An Ode to Bernstein on his 100th Birthday
Today we salute the genius of that great American man of music, Leonard Bernstein, born exactly one hundred years ago. The conductor Marin Alsop described him perfectly in The Guardian newspaper recently, as “the consummate amalgam of highbrow, low-brow and every other brow.”
It was the musicals that brought him widespread fame. Who’s not familiar with West Side Story? That 1950s take on the Romeo and Juliet tale, placing it in working class Manhattan, teamed Bernstein’s score with lyrics by Stephen Sondheim and delivered such timeless standards as Maria, I Feel Pretty, and Somewhere.
By then, Bernstein had carved out an impressive career in the classical arena as well. He’d studied conducting, and, in his mid-20s, had secured the post as assistant at the New York Philharmonic.
But he was also composing. There had been a song, based on a text from the Book of Lamentations, which he developed into a symphony that he entered in a competition being run by the New England Conservatory.
It didn’t win, but proved an important staging post in his career. The symphony — Jeremiah — had its premiere in Pittsburgh, in early 1944, with the composer himself on the rostrum.
It enjoyed a remarkable run of success, with a string of performances in major concert halls over the following months.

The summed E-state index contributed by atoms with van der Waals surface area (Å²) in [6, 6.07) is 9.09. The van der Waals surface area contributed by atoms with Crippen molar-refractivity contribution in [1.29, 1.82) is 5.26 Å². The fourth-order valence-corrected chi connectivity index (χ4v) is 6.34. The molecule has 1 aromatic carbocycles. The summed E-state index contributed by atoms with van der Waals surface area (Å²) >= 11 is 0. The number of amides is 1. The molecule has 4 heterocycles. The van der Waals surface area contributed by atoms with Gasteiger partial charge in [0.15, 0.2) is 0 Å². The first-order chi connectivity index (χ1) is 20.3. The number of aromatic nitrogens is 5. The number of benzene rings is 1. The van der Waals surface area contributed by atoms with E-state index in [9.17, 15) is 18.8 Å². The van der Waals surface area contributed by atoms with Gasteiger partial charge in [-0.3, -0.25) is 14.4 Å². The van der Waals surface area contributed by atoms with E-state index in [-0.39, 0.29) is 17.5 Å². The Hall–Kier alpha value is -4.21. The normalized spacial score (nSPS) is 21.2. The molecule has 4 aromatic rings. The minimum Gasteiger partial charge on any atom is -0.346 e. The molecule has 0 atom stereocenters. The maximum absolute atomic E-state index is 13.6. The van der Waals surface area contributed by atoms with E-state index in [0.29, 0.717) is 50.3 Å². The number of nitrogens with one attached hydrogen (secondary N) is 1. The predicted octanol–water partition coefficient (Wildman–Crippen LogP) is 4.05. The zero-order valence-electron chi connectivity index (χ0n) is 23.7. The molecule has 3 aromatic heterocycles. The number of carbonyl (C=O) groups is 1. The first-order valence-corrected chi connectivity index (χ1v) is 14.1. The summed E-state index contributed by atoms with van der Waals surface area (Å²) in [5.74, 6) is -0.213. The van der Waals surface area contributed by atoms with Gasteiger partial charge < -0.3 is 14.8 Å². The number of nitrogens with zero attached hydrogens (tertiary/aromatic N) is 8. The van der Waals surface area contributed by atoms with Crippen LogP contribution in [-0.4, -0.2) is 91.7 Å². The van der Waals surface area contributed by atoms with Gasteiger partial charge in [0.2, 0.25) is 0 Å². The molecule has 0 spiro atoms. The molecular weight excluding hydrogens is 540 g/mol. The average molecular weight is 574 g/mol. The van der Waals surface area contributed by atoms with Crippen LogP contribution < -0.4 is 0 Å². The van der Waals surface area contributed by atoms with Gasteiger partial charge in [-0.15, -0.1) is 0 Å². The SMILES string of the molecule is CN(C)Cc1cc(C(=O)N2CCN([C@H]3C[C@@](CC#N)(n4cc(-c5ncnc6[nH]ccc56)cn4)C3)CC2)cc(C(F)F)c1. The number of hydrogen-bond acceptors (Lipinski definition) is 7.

Leonard Bernstein was now firmly on the musical map, though his prominence, together with his willingness to involve himself in progressive causes, had an unwelcome side effect.
He came to the attention of the FBI, and in the reds-underthe-bed Cold War paranoia that had developed in the United States, he found himself a target of the notorious Senator Joseph McCarthy.
Bernstein’s was blacklisted as a communist, his music was banned at official functions, and his passport was withdrawn.
Though that decision was revoked — he became the first American to conduct at La Scala, Milan — he was never far from the thoughts of the secret service.
A work commissioned by Jacqueline Kennedy Onassis for the opening of the Kennedy Center for the Performing Arts in 1971 was deemed to be part of an anti-war plot to embarrass the White House.
Bernstein was the dynamic director of the New York Philharmonic throughout the 1960s, and was also an enterprising educator, bringing classical music to a younger audience through a number of television series.
Quite possibly the pinnacle of Leonard Bernstein’s achievements came in December 1989 when, at the age of 71, he presented Beethoven’s 9th Symphony on both sides of the Berlin Wall which had fallen only six weeks before.
On Decmber 23rd, his multinational ensemble performed in the west.
Then on Christmas Day, in the Konzerthaus on the Gendarmenmarkt in the old East Berlin, his orchestra and vocal soloists, together with three choirs from both sides of the German divide, brought Beethoven’s music to life at the heart of the now reunited city.
The symphony’s climax, the Ode to Joy, was amended for this historic performance. Instead of “Freude” (joy), Bernstein had his choirs sing “Freiheit” (freedom). This Ode to Freedom was a crowning achievement for Bernstein the activist, as much as Bernstein, the complete man of music.
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Unbridlged joy: Leonard Bernstein conducts the London Symphony Orchestra